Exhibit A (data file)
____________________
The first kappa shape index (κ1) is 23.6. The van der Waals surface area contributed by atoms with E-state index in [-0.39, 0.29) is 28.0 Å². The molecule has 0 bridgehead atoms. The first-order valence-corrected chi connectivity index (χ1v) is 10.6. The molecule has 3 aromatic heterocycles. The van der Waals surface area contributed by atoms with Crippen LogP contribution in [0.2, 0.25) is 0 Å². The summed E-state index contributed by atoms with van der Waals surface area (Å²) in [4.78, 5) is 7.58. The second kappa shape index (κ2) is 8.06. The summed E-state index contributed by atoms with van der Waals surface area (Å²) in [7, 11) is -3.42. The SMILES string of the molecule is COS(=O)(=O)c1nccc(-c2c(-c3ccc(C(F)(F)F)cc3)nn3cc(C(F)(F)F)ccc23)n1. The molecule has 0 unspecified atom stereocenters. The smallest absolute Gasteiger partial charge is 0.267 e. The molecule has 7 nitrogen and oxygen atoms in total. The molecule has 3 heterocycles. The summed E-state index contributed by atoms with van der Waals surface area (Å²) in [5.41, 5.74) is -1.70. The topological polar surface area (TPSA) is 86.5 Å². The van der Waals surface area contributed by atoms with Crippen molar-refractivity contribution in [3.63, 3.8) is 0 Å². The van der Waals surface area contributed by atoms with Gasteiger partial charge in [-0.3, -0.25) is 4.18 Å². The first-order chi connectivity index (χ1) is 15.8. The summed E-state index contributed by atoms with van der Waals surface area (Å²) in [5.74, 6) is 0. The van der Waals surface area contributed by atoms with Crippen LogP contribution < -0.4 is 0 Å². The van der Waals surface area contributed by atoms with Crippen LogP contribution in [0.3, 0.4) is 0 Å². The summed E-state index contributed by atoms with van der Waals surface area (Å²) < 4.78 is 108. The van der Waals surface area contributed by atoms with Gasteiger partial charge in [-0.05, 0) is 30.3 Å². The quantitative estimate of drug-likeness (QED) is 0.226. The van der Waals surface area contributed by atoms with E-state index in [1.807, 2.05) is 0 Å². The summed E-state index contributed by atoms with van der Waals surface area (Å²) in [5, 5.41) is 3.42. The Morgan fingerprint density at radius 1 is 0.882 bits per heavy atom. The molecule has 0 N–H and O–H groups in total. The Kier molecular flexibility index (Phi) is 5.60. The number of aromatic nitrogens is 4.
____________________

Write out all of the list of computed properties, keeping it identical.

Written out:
The first kappa shape index (κ1) is 23.6. The van der Waals surface area contributed by atoms with E-state index in [-0.39, 0.29) is 28.0 Å². The molecule has 0 bridgehead atoms. The first-order valence-corrected chi connectivity index (χ1v) is 10.6. The molecule has 3 aromatic heterocycles. The van der Waals surface area contributed by atoms with Crippen LogP contribution in [0.2, 0.25) is 0 Å². The summed E-state index contributed by atoms with van der Waals surface area (Å²) in [4.78, 5) is 7.58. The second kappa shape index (κ2) is 8.06. The summed E-state index contributed by atoms with van der Waals surface area (Å²) in [7, 11) is -3.42. The SMILES string of the molecule is COS(=O)(=O)c1nccc(-c2c(-c3ccc(C(F)(F)F)cc3)nn3cc(C(F)(F)F)ccc23)n1. The molecule has 0 unspecified atom stereocenters. The smallest absolute Gasteiger partial charge is 0.267 e. The molecule has 7 nitrogen and oxygen atoms in total. The molecule has 3 heterocycles. The summed E-state index contributed by atoms with van der Waals surface area (Å²) in [5.41, 5.74) is -1.70. The topological polar surface area (TPSA) is 86.5 Å². The van der Waals surface area contributed by atoms with Crippen molar-refractivity contribution in [3.63, 3.8) is 0 Å². The van der Waals surface area contributed by atoms with Gasteiger partial charge in [-0.3, -0.25) is 4.18 Å². The first-order chi connectivity index (χ1) is 15.8. The summed E-state index contributed by atoms with van der Waals surface area (Å²) in [5.74, 6) is 0. The van der Waals surface area contributed by atoms with Crippen LogP contribution < -0.4 is 0 Å². The van der Waals surface area contributed by atoms with Crippen LogP contribution in [0.3, 0.4) is 0 Å². The summed E-state index contributed by atoms with van der Waals surface area (Å²) < 4.78 is 108. The van der Waals surface area contributed by atoms with Gasteiger partial charge in [-0.05, 0) is 30.3 Å². The quantitative estimate of drug-likeness (QED) is 0.226. The van der Waals surface area contributed by atoms with E-state index in [1.807, 2.05) is 0 Å². The summed E-state index contributed by atoms with van der Waals surface area (Å²) in [5, 5.41) is 3.42. The Morgan fingerprint density at radius 1 is 0.882 bits per heavy atom. The molecule has 0 N–H and O–H groups in total. The Kier molecular flexibility index (Phi) is 5.60. The number of aromatic nitrogens is 4.